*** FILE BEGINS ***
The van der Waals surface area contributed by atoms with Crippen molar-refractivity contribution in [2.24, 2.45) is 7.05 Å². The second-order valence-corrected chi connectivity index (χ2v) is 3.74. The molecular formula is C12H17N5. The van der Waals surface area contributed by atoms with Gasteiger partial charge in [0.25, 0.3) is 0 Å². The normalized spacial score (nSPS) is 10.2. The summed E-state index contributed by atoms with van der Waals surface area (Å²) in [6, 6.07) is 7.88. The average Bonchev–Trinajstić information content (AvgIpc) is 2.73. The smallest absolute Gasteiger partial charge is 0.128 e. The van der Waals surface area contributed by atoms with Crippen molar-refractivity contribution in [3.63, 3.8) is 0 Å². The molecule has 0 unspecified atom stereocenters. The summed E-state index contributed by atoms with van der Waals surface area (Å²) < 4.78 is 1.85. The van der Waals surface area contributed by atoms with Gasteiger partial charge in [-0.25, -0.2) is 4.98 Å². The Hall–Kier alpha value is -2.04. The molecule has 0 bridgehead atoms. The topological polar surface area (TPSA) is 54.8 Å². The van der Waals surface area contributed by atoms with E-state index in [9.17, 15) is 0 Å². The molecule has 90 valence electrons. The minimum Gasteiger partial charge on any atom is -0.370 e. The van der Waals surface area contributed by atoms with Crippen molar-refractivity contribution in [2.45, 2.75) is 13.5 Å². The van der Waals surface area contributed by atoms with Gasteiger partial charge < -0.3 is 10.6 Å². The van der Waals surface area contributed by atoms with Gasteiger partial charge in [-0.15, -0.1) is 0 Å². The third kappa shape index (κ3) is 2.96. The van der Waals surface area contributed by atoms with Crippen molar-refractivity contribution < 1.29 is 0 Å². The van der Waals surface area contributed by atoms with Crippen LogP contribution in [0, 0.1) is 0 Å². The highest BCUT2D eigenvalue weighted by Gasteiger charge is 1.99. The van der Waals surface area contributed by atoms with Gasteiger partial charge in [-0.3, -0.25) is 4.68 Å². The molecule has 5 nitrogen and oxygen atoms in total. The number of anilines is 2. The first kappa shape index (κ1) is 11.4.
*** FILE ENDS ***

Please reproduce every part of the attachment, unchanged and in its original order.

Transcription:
The van der Waals surface area contributed by atoms with Crippen molar-refractivity contribution in [2.24, 2.45) is 7.05 Å². The second-order valence-corrected chi connectivity index (χ2v) is 3.74. The molecular formula is C12H17N5. The van der Waals surface area contributed by atoms with Gasteiger partial charge in [0.25, 0.3) is 0 Å². The normalized spacial score (nSPS) is 10.2. The summed E-state index contributed by atoms with van der Waals surface area (Å²) in [6, 6.07) is 7.88. The average Bonchev–Trinajstić information content (AvgIpc) is 2.73. The smallest absolute Gasteiger partial charge is 0.128 e. The van der Waals surface area contributed by atoms with Crippen molar-refractivity contribution in [3.63, 3.8) is 0 Å². The molecule has 0 unspecified atom stereocenters. The summed E-state index contributed by atoms with van der Waals surface area (Å²) < 4.78 is 1.85. The van der Waals surface area contributed by atoms with Gasteiger partial charge in [-0.25, -0.2) is 4.98 Å². The Hall–Kier alpha value is -2.04. The molecule has 0 bridgehead atoms. The topological polar surface area (TPSA) is 54.8 Å². The van der Waals surface area contributed by atoms with E-state index in [9.17, 15) is 0 Å². The molecule has 90 valence electrons. The minimum Gasteiger partial charge on any atom is -0.370 e. The van der Waals surface area contributed by atoms with Crippen molar-refractivity contribution in [2.45, 2.75) is 13.5 Å². The van der Waals surface area contributed by atoms with Gasteiger partial charge < -0.3 is 10.6 Å². The van der Waals surface area contributed by atoms with Gasteiger partial charge in [-0.15, -0.1) is 0 Å². The third kappa shape index (κ3) is 2.96. The van der Waals surface area contributed by atoms with Crippen molar-refractivity contribution < 1.29 is 0 Å². The van der Waals surface area contributed by atoms with Crippen LogP contribution in [0, 0.1) is 0 Å². The highest BCUT2D eigenvalue weighted by Gasteiger charge is 1.99. The van der Waals surface area contributed by atoms with Gasteiger partial charge in [-0.3, -0.25) is 4.68 Å². The molecule has 5 nitrogen and oxygen atoms in total. The number of anilines is 2. The first kappa shape index (κ1) is 11.4.